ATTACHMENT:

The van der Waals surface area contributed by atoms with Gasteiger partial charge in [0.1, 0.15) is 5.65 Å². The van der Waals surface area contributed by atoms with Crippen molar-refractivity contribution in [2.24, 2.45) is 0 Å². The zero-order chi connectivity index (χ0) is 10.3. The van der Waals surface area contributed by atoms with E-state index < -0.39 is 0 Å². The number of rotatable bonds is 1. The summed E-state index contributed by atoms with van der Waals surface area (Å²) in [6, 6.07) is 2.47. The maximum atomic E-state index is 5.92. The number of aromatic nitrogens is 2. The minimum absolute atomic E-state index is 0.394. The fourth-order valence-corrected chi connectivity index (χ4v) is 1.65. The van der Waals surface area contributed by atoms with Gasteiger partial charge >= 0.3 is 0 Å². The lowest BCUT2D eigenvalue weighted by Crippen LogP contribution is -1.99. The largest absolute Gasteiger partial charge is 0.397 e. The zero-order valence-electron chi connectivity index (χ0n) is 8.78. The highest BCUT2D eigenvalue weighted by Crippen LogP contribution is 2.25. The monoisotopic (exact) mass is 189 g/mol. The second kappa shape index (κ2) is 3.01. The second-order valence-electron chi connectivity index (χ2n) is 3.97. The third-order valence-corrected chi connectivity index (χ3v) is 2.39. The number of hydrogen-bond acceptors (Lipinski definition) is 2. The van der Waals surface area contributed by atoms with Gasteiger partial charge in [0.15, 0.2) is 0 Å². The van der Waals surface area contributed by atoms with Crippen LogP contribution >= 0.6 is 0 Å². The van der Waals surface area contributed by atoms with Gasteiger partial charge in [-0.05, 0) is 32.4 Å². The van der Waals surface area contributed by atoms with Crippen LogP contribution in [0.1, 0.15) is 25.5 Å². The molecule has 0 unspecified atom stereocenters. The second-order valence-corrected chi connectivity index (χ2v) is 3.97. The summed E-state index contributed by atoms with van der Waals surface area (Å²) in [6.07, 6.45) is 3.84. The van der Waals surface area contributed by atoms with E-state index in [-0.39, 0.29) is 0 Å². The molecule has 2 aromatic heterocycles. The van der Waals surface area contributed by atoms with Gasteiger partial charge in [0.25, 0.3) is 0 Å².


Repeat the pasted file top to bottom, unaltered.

The van der Waals surface area contributed by atoms with Gasteiger partial charge in [0.1, 0.15) is 5.65 Å². The van der Waals surface area contributed by atoms with Crippen molar-refractivity contribution in [2.24, 2.45) is 0 Å². The zero-order chi connectivity index (χ0) is 10.3. The van der Waals surface area contributed by atoms with E-state index < -0.39 is 0 Å². The number of rotatable bonds is 1. The summed E-state index contributed by atoms with van der Waals surface area (Å²) in [6, 6.07) is 2.47. The maximum atomic E-state index is 5.92. The number of aromatic nitrogens is 2. The minimum absolute atomic E-state index is 0.394. The fourth-order valence-corrected chi connectivity index (χ4v) is 1.65. The van der Waals surface area contributed by atoms with Gasteiger partial charge >= 0.3 is 0 Å². The lowest BCUT2D eigenvalue weighted by Crippen LogP contribution is -1.99. The largest absolute Gasteiger partial charge is 0.397 e. The zero-order valence-electron chi connectivity index (χ0n) is 8.78. The highest BCUT2D eigenvalue weighted by Crippen LogP contribution is 2.25. The monoisotopic (exact) mass is 189 g/mol. The second kappa shape index (κ2) is 3.01. The second-order valence-electron chi connectivity index (χ2n) is 3.97. The third-order valence-corrected chi connectivity index (χ3v) is 2.39. The number of hydrogen-bond acceptors (Lipinski definition) is 2. The van der Waals surface area contributed by atoms with Gasteiger partial charge in [0.15, 0.2) is 0 Å². The van der Waals surface area contributed by atoms with Crippen LogP contribution >= 0.6 is 0 Å². The van der Waals surface area contributed by atoms with Gasteiger partial charge in [-0.05, 0) is 32.4 Å². The van der Waals surface area contributed by atoms with Crippen LogP contribution in [0.1, 0.15) is 25.5 Å². The molecule has 0 unspecified atom stereocenters. The second-order valence-corrected chi connectivity index (χ2v) is 3.97. The summed E-state index contributed by atoms with van der Waals surface area (Å²) in [6.07, 6.45) is 3.84. The van der Waals surface area contributed by atoms with E-state index in [-0.39, 0.29) is 0 Å². The molecule has 2 aromatic heterocycles. The van der Waals surface area contributed by atoms with Gasteiger partial charge in [0.25, 0.3) is 0 Å².